We talk a great deal about Ponzi schemes (especially in these years of financial scandal), but not everyone knows where the term comes from. Unfortunately, the Ponzi scheme was one of the Commonwealth's less distinguished legacies to civilization. (though you have to admit: the idea was darned clever).
At any rate, Mass Moments tells us:
On this day in 1920, the Boston Post ran a story that ultimately exposed one of the biggest financial swindles in history. In a series of articles that won the paper its first Pulitzer Prize, the Post questioned the financial practices of Charles Ponzi. An Italian immigrant with dreams of greatness, Ponzi created a near frenzy in Boston by promising a 50 percent return within 45 days. In seven months, 30,000 people invested more than $10,000,000 in Ponzi's scheme. His plan to pay off early investors with funds raised from later ones inevitably collapsed. He was convicted of fraud and sent to prison. On his release, he was deported to Italy. He left behind his name as the definition of a certain kind of scam. (read the rest)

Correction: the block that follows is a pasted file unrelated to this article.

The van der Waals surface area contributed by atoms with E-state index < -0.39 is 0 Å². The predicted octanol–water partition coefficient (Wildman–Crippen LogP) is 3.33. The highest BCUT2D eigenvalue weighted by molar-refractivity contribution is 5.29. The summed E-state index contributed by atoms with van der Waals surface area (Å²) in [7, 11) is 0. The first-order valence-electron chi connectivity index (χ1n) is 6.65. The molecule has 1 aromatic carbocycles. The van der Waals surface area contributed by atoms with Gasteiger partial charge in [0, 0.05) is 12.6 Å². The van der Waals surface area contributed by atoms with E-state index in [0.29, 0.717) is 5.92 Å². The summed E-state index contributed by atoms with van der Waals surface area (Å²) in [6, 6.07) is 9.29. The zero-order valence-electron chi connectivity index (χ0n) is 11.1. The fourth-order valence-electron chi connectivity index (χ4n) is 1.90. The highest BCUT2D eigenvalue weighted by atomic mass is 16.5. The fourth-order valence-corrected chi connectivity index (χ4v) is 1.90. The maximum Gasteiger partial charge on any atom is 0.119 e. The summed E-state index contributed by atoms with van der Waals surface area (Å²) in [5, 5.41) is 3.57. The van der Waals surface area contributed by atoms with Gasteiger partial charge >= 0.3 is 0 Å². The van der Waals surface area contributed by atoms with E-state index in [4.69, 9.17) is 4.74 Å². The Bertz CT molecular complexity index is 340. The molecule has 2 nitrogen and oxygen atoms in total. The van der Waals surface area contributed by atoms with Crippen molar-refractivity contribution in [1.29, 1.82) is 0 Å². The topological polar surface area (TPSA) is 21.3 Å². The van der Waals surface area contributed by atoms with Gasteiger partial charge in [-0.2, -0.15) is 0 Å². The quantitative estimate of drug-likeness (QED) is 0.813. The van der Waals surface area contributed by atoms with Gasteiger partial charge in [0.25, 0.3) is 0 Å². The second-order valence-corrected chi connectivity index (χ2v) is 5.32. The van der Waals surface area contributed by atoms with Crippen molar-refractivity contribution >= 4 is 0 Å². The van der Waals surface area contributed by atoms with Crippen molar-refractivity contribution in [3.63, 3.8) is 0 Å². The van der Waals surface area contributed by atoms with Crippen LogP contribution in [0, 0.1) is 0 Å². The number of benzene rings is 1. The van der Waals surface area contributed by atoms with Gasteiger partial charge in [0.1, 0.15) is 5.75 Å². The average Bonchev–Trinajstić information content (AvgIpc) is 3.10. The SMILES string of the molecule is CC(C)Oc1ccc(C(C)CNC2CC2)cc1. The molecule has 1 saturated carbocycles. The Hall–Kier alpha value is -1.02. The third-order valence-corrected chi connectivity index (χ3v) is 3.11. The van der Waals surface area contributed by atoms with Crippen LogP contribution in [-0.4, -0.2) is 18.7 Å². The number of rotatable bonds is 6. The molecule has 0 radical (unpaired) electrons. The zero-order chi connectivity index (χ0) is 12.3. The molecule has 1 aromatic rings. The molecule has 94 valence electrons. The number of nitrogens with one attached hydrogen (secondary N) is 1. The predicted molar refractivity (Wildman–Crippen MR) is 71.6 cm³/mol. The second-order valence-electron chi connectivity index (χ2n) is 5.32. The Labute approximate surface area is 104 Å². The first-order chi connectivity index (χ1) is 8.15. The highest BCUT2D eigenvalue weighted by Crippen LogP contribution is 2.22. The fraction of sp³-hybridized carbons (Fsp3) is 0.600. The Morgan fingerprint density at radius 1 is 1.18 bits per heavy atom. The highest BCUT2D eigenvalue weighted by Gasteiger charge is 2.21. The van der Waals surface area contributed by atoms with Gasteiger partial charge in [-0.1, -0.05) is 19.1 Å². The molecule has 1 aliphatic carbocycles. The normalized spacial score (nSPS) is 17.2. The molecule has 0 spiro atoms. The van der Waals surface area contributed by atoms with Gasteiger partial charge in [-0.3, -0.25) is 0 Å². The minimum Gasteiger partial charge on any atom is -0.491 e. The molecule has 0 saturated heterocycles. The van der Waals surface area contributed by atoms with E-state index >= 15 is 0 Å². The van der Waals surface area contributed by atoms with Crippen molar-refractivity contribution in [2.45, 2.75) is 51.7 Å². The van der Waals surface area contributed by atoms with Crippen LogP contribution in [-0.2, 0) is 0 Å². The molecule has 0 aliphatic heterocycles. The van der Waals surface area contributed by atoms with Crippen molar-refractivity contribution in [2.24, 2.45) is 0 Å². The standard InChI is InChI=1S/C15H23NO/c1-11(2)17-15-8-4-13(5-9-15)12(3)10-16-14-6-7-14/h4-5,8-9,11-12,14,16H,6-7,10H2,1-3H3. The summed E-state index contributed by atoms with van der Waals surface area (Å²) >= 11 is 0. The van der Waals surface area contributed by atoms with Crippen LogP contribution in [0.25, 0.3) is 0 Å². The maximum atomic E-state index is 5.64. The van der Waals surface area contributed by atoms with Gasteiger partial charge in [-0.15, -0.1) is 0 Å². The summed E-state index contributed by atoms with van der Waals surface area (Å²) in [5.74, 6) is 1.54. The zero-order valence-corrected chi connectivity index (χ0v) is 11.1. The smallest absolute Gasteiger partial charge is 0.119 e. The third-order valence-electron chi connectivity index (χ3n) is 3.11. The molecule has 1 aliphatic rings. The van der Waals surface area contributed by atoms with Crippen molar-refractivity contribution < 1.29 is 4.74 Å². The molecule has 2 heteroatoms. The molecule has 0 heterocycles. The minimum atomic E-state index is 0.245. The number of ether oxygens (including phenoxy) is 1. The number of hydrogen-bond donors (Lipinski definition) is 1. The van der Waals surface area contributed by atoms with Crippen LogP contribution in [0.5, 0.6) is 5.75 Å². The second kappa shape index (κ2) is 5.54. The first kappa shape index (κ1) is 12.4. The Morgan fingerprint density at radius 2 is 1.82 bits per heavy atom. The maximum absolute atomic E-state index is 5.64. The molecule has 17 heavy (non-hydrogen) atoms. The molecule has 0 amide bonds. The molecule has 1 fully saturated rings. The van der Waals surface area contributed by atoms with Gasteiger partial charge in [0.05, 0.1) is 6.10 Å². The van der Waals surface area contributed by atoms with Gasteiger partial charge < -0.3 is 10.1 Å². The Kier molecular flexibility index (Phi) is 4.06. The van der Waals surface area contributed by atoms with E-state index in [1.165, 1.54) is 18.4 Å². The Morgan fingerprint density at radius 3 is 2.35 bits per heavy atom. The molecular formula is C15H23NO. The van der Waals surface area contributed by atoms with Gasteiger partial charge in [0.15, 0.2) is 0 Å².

The article does point out that Ponzi in fact arguably did think he could somehow pay back his investors (the man seems to have been above all immensely ambitious and delusional). It could have added that, strictly speaking, the fraud bearing his name wasn't even a Massachusetts invention: As in the case of many other things, we just did it better or more flamboyantly and got the lion's share of the attention, for good or ill.